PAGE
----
Who's Afraid of Neil LaBute?
Who is this nice, Mormon boy from BYU who makes shocking movies like "In the Company of Men" and "Your Friends & Neighbors"?
By Mary Dickson
SEPTEMBER 21, 1998: He's a man whom friends describe as compassionate and "nice" a Brigham Young University graduate, a devout Mormon, a husband and father of two who lives with his family in Fort Wayne, Indiana, where he teaches and works in theater. Paradoxically, he's also the man who created the controversial and critically acclaimed film In the Company of Men, a savage indictment of how co-workers undermine each other, and most recently Your Friends & Neighbors, which moves from the boardroom to the bedroom for an incendiary look at modern relationships. Wait a minute. How can a nice Mormon boy from BYU have created two such unflinchingly cynical looks at the dark side of humanity?
The 35-year-old Neil LaBute is a man of many contradictions. A native of Detroit, he moved to Washington State as a boy. He wasn't a Mormon, but his high school guidance counselor was, and steered him to BYU when he graduated. "I didn't choose BYU, I like to think it chose me," he said in an interview with City Weekly after the Los Angeles screening of Your Friends & Neighbors. "It's quite flukey in its own way that I'd go to a place so one- sided."
He received what he calls a "non-Mormon scholarship" to the school and moved to the land of milk and honey where everyone looks like they stepped out of a J. Crew catalogue. For reasons he doesn't discuss, he converted to Mormonism while at BYU, where he got involved in theater and authored several plays.
His unique vision upset some administrators and fellow students. "There's a mindset of a certain kind at BYU that they don't want to expose themselves to that kind of material," LaBute said.
Longtime friend and collaborator Aaron Eckhart, who appeared in several of LaBute's plays at BYU, joked that his plays would be rehearsed for lengthy amounts of time and then be performed only once, usually in the morning. "He was loved and hated, revered and reviled," said Eckhart, who met LaBute in an ethics class at BYU and has starred in both of his films.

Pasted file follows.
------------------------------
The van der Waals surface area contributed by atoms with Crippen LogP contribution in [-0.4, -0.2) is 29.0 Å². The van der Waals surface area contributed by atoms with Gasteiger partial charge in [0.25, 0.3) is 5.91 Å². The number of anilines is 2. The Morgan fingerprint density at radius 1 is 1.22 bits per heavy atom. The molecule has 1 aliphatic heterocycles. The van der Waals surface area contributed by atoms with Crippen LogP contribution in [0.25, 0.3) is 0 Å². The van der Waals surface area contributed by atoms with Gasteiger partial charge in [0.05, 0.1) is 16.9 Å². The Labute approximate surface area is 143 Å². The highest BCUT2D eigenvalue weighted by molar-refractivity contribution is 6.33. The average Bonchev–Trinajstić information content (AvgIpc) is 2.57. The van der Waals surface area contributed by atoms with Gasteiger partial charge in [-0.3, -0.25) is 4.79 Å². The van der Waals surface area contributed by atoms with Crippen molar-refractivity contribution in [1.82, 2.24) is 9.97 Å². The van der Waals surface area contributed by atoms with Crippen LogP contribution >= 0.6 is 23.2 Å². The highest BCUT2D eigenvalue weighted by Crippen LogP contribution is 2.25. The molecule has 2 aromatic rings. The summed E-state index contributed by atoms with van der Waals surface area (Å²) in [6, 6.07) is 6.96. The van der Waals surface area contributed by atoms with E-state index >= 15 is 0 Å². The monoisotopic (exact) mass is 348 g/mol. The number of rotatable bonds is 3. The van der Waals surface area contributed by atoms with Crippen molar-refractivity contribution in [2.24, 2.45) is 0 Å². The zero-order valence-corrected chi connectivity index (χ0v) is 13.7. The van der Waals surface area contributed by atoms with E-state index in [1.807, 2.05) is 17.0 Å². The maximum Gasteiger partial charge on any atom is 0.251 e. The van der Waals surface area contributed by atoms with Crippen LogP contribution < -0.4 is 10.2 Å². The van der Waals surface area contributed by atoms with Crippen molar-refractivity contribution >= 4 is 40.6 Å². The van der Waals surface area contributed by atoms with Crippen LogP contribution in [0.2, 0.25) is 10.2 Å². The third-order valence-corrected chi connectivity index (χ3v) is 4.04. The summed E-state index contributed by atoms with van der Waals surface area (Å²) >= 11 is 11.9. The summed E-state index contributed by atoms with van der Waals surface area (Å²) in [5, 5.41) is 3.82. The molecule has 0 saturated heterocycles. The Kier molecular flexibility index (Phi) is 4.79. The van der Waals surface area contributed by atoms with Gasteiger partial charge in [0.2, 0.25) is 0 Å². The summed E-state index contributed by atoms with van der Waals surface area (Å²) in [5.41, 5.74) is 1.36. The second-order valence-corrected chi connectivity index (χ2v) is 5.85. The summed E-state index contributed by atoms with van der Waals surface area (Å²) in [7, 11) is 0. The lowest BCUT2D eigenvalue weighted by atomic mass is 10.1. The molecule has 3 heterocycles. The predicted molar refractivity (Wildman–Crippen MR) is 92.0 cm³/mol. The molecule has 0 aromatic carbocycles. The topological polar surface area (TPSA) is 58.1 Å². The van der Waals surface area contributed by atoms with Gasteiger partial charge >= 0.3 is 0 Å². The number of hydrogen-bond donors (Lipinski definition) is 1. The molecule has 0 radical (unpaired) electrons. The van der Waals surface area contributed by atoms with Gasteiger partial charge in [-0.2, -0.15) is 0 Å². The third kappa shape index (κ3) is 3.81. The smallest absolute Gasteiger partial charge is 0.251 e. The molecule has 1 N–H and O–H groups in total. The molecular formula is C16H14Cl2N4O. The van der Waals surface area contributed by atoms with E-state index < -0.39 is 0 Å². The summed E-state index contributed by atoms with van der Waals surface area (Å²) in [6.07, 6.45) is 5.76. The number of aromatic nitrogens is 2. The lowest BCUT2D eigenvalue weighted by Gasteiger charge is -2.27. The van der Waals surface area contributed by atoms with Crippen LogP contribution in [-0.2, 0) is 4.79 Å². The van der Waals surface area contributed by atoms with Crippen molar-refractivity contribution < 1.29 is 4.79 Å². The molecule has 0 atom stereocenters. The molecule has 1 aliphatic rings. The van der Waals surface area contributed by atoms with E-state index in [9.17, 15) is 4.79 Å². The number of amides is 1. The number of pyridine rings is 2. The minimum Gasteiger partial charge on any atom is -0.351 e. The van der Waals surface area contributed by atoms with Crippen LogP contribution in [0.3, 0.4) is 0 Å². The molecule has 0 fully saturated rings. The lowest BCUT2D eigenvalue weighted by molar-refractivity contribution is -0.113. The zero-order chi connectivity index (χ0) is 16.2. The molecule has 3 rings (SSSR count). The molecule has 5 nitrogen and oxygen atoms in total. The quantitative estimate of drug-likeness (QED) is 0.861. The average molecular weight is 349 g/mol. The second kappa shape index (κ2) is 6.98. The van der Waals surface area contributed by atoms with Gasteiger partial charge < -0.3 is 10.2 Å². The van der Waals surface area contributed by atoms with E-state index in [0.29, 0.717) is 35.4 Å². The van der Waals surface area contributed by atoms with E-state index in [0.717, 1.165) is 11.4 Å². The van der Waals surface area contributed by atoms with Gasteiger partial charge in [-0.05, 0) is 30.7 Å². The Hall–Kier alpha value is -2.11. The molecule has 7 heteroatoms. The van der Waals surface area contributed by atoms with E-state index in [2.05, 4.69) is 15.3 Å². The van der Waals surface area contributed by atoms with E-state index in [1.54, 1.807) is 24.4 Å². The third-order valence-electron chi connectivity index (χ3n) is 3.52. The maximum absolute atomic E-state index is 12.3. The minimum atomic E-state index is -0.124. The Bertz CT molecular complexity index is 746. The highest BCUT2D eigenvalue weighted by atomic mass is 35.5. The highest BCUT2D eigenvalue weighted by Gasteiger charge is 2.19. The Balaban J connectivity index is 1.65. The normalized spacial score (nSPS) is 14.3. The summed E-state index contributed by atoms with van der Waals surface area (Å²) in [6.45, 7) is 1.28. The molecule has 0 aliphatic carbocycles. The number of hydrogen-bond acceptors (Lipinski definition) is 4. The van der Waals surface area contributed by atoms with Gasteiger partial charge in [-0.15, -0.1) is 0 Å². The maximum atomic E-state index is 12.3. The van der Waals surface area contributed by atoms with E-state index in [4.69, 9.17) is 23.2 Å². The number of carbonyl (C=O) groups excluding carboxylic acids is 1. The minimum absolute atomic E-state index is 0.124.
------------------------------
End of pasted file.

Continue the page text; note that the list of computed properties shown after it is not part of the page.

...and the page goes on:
Love it or hate it, they had to admit that LaBute's work showed exceptional talent. If the BYU set was upset with his plays, they hadn't seen anything yet. To folks raised in the culture of niceness, where unpleasantries are seldom exchanged, LaBute's films were even more shocking. Bruce Kirkland, a Vancouver critic who took a Mormon friend with him to the Los Angeles screening of Your Friends & Neighbors, said the woman was upset by the film. "She hated it," Kirkland told LaBute after the screening. "She said, 'I can't believe a nice Mormon boy from the Y did this.'"
"Where'd she read I was a nice Mormon boy?" LaBute rejoined with an enigmatic smile. A paunchy man with dark curly hair, glasses and the distinct air of an intellectual, he exudes a serenity, seriousness and thoughtfulness that belies the nastiness of the provocative characters he creates.
He's a man with a clear vision whom Eckhart described as calm and even-tempered, which is completely unlike the characters in his plays and films. LaBute isn't interested in pleasing audiences or making his characters palatable, and many people find his brand of raw honesty jarring.
Catherine Keener, an actress who plays an outspoken woman disgusted with her relationship in Your Friends & Neighbors admires LaBute for stripping off the layer of diplomacy under which most people operate. "There's a lot of niceness you have to put up with when you'd rather be saying something else," she said. "His characters say the something else. It's refreshing to hear them being so honest, saying things we all could say but for some reason don't."
His writing is sharp and funny, but what LaBute's characters say to each other often amounts to verbal assault. In Your Friends & Neighbors, Keener screams at her boyfriend to shut up while they're having sex. Jason Patric evicerates a woman for starting her period on his new sheets and viciously humiliates another woman who won't have coffee with him. A woman cuts her lover down to size with a jab about his inability to perform.